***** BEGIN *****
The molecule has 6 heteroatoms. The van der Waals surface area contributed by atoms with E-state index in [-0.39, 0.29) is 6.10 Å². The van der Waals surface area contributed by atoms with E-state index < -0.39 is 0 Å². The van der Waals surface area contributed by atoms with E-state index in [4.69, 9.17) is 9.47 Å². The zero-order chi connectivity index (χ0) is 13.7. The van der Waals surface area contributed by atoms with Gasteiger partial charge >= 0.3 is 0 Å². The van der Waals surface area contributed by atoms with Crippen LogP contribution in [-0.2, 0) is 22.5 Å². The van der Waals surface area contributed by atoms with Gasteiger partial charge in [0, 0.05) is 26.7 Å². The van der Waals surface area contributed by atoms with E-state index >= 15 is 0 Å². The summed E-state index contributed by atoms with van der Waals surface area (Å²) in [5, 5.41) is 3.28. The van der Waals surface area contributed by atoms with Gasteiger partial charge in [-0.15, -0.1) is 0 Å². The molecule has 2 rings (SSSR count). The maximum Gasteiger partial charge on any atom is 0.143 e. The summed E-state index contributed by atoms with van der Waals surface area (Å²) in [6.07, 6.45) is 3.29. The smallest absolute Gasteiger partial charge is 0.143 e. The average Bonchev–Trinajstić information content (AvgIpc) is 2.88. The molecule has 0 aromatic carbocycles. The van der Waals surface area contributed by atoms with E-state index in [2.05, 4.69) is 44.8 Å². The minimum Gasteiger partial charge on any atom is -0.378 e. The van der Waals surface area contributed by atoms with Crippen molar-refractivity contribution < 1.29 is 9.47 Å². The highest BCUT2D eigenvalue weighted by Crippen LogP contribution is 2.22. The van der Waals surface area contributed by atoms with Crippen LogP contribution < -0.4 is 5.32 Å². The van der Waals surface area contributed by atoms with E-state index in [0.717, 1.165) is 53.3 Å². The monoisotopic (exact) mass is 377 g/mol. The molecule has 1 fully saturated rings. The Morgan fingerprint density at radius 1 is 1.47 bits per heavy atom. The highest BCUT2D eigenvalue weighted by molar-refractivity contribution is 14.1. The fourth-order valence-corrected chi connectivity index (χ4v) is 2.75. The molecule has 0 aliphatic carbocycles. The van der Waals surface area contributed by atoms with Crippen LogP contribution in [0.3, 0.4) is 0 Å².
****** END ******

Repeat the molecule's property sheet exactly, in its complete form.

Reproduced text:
The molecule has 6 heteroatoms. The van der Waals surface area contributed by atoms with E-state index in [-0.39, 0.29) is 6.10 Å². The van der Waals surface area contributed by atoms with E-state index < -0.39 is 0 Å². The van der Waals surface area contributed by atoms with E-state index in [4.69, 9.17) is 9.47 Å². The zero-order chi connectivity index (χ0) is 13.7. The van der Waals surface area contributed by atoms with Gasteiger partial charge >= 0.3 is 0 Å². The van der Waals surface area contributed by atoms with Crippen LogP contribution in [-0.2, 0) is 22.5 Å². The van der Waals surface area contributed by atoms with Gasteiger partial charge in [0, 0.05) is 26.7 Å². The van der Waals surface area contributed by atoms with E-state index >= 15 is 0 Å². The summed E-state index contributed by atoms with van der Waals surface area (Å²) in [5, 5.41) is 3.28. The van der Waals surface area contributed by atoms with Gasteiger partial charge in [-0.15, -0.1) is 0 Å². The molecule has 2 rings (SSSR count). The maximum Gasteiger partial charge on any atom is 0.143 e. The summed E-state index contributed by atoms with van der Waals surface area (Å²) in [6.07, 6.45) is 3.29. The smallest absolute Gasteiger partial charge is 0.143 e. The average Bonchev–Trinajstić information content (AvgIpc) is 2.88. The molecule has 0 aromatic carbocycles. The van der Waals surface area contributed by atoms with E-state index in [2.05, 4.69) is 44.8 Å². The minimum Gasteiger partial charge on any atom is -0.378 e. The van der Waals surface area contributed by atoms with Crippen molar-refractivity contribution < 1.29 is 9.47 Å². The highest BCUT2D eigenvalue weighted by Crippen LogP contribution is 2.22. The van der Waals surface area contributed by atoms with Crippen LogP contribution < -0.4 is 5.32 Å². The van der Waals surface area contributed by atoms with E-state index in [0.717, 1.165) is 53.3 Å². The monoisotopic (exact) mass is 377 g/mol. The molecule has 1 fully saturated rings. The Morgan fingerprint density at radius 1 is 1.47 bits per heavy atom. The highest BCUT2D eigenvalue weighted by molar-refractivity contribution is 14.1. The fourth-order valence-corrected chi connectivity index (χ4v) is 2.75. The molecule has 0 aliphatic carbocycles. The van der Waals surface area contributed by atoms with Crippen LogP contribution in [0.3, 0.4) is 0 Å².